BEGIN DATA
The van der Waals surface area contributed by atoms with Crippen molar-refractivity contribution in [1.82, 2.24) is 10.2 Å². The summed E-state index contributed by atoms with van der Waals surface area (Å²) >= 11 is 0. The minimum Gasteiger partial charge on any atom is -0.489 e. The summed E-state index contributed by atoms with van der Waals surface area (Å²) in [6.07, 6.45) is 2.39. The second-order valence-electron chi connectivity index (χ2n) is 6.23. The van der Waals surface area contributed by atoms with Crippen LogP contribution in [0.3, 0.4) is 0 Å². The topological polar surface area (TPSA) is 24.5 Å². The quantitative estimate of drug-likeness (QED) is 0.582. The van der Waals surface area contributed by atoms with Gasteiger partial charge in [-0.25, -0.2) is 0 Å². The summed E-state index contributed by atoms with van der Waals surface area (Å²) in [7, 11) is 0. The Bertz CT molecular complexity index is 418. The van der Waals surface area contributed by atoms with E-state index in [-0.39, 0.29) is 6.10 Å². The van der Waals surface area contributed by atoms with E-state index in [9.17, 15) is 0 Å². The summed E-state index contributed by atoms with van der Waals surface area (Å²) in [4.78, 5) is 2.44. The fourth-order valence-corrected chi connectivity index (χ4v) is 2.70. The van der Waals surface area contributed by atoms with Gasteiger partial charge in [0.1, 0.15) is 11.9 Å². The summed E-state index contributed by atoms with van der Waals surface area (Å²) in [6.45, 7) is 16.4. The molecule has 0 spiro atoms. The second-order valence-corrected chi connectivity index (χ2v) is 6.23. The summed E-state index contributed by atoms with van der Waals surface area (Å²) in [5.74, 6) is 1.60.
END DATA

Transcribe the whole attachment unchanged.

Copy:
The van der Waals surface area contributed by atoms with Crippen molar-refractivity contribution in [1.82, 2.24) is 10.2 Å². The summed E-state index contributed by atoms with van der Waals surface area (Å²) >= 11 is 0. The minimum Gasteiger partial charge on any atom is -0.489 e. The summed E-state index contributed by atoms with van der Waals surface area (Å²) in [6.07, 6.45) is 2.39. The second-order valence-electron chi connectivity index (χ2n) is 6.23. The van der Waals surface area contributed by atoms with Crippen LogP contribution in [0.3, 0.4) is 0 Å². The topological polar surface area (TPSA) is 24.5 Å². The quantitative estimate of drug-likeness (QED) is 0.582. The van der Waals surface area contributed by atoms with Gasteiger partial charge in [-0.25, -0.2) is 0 Å². The summed E-state index contributed by atoms with van der Waals surface area (Å²) in [7, 11) is 0. The Bertz CT molecular complexity index is 418. The van der Waals surface area contributed by atoms with E-state index in [-0.39, 0.29) is 6.10 Å². The van der Waals surface area contributed by atoms with E-state index in [9.17, 15) is 0 Å². The summed E-state index contributed by atoms with van der Waals surface area (Å²) in [4.78, 5) is 2.44. The fourth-order valence-corrected chi connectivity index (χ4v) is 2.70. The van der Waals surface area contributed by atoms with Gasteiger partial charge in [0.1, 0.15) is 11.9 Å². The summed E-state index contributed by atoms with van der Waals surface area (Å²) in [6.45, 7) is 16.4. The molecule has 0 spiro atoms. The second-order valence-corrected chi connectivity index (χ2v) is 6.23. The summed E-state index contributed by atoms with van der Waals surface area (Å²) in [5.74, 6) is 1.60.